After six years of slashing funds for military modernization, the Obama Administration has suddenly discovered that countries like China are closing the gap with America in warfighting technology. If Mr. Obama was the first president to skimp on military technology, the situation might be manageable. But he isn’t. Bush 41, Clinton, and Bush 43 all undercut military modernization, which is why the joint force today relies heavily on weapons bought during the Reagan years. The warfighters who will suffer most for a generation of under-investment in new weapons are America’s soldiers, because when war comes they always do most of the real fighting and take most of the casualties.
If you’re one of those armchair strategists who thinks the military spends too much on unneeded weapons, you ought to take a look at what kind of money the Army is actually getting. Just type “Army 2015 budget” into your search engine and look at the first set of charts that comes up. The Army’s base budget for fiscal 2015, which includes pretty much all of its technology funding, will be about $121 billion — marking the fifth straight year it has declined. That sounds like big money, but only 17% — $20 billion — is set aside for developing and producing weapons. The rest goes to items like military pay and readiness.
How much is $20 billion? It’s about one-tenth of one-percent of the national economy. According to the RAND Corporation, it’s only a fifth of what Americans spend each year on illegal drugs. It’s 15 days’ worth of sales at WalMart. That’s how much money our dysfunctional political system provides to equip America’s soldiers. And when you start splitting the money up among various types of weapons — helicopters, missiles, vehicles — the amounts become miniscule. For instance, the Army’s entire budget for purchasing wheeled and tracked vehicles in the fiscal year begun October 1 will be around $1.5 billion. That’s four hours’ worth of federal spending at current rates.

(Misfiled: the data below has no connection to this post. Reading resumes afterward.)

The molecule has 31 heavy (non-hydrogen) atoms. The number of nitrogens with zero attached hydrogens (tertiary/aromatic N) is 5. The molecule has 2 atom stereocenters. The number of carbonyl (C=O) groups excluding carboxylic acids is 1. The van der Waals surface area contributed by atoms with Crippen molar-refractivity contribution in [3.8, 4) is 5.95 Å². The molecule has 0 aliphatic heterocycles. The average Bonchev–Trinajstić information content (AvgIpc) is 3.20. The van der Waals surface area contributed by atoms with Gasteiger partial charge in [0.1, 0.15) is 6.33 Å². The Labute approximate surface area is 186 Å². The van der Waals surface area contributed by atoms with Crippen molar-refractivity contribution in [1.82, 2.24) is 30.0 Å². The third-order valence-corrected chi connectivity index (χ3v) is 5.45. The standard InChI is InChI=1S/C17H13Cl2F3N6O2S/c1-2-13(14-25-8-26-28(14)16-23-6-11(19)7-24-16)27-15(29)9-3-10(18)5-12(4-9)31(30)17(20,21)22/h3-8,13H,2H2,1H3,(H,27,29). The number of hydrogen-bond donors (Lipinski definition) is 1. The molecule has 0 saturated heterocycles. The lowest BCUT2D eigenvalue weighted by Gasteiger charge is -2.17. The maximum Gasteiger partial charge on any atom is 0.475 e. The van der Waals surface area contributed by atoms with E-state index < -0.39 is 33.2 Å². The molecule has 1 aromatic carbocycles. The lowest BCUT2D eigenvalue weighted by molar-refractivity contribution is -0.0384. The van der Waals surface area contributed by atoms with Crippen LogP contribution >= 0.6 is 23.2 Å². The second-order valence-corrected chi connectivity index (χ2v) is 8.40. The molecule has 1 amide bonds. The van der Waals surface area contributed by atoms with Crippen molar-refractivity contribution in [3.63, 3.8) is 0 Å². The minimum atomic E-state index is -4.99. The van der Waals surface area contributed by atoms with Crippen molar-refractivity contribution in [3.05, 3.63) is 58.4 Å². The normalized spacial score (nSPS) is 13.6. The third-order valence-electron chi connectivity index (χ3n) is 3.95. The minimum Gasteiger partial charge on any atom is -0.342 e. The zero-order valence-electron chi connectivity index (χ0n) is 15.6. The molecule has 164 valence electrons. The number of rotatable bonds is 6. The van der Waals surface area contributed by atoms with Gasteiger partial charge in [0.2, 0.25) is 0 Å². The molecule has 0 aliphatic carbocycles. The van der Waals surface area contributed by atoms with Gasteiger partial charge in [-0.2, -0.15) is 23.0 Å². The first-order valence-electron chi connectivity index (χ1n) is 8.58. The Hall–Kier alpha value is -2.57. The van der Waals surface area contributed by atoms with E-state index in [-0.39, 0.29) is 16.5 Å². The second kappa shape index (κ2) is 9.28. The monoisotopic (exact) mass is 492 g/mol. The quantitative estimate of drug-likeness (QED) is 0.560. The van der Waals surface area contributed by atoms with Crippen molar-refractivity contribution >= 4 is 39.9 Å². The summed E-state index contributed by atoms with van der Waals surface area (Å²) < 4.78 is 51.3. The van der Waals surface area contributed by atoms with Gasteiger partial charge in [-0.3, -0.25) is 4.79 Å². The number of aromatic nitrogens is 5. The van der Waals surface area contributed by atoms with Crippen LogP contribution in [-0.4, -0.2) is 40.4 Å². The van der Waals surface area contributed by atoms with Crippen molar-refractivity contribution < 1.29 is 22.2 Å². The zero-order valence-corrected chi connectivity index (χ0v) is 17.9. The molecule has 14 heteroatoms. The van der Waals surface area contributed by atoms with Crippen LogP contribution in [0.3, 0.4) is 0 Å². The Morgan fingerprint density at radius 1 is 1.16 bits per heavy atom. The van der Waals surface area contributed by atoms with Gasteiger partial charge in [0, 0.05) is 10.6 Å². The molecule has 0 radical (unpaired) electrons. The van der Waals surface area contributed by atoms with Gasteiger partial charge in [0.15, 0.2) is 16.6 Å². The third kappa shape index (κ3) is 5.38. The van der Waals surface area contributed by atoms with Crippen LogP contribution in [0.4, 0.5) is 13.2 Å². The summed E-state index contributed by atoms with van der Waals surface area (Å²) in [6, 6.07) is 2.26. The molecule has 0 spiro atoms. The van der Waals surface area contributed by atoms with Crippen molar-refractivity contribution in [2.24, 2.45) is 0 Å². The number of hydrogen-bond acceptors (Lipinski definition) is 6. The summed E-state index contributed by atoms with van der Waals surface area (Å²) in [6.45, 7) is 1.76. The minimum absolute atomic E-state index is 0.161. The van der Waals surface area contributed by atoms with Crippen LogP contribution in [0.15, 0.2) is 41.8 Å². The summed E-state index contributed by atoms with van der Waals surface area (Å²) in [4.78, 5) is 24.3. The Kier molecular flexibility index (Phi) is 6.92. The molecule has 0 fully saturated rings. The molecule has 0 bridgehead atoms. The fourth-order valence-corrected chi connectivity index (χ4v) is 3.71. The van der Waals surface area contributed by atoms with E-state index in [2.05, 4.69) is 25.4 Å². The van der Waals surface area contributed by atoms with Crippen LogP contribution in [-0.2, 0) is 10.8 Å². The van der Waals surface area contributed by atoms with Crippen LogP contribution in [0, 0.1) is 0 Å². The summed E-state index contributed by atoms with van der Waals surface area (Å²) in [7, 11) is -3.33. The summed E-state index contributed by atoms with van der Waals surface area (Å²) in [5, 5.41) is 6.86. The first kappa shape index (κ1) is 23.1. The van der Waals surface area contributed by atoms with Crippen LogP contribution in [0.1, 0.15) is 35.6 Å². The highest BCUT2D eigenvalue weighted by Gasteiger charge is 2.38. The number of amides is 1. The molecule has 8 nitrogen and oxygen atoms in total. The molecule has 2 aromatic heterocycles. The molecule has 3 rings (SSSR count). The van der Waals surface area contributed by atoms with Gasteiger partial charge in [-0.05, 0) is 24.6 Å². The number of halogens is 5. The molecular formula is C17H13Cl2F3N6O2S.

With defense spending capped by the Budget Control Act through 2021, Army leaders have been forced to choose between force structure, readiness and modernization. Because new threats are popping up everywhere from Russia to West Africa to Syria to Afghanistan to North Korea, they have little choice but to focus on maintaining an adequately sized force in a reasonable state of readiness. They’re still losing an average of 20,000 active-duty soldiers each year, but when it comes to modernization, the Army has pretty much given up. It has canceled its next-generation air defense system, its next-generation combat vehicle, and its next-generation scout helicopter. In fact, it isn’t really developing anything new except for a next-gen jeep.
Word inside the Army is that it won’t be able to make significant strides in replacing Cold War weapons until the sequestration process imposed by the Budget Control Act goes away. If that means waiting until the law finally expires early in the next decade, then the Army is destined to lose its edge in warfighting technology completely against high-end adversaries, and thousands of soldiers may pay for that loss with their lives.
President Obama has been against sequestration since Day One, but it wasn’t Republicans who came up with the bright idea of taking half of sequestration savings out of the 19% of the federal budget represented by defense. So if President Obama doesn’t want future military defeats to be part of his legacy, he ought to tell his Pentagon team to do something more than talk up innovation.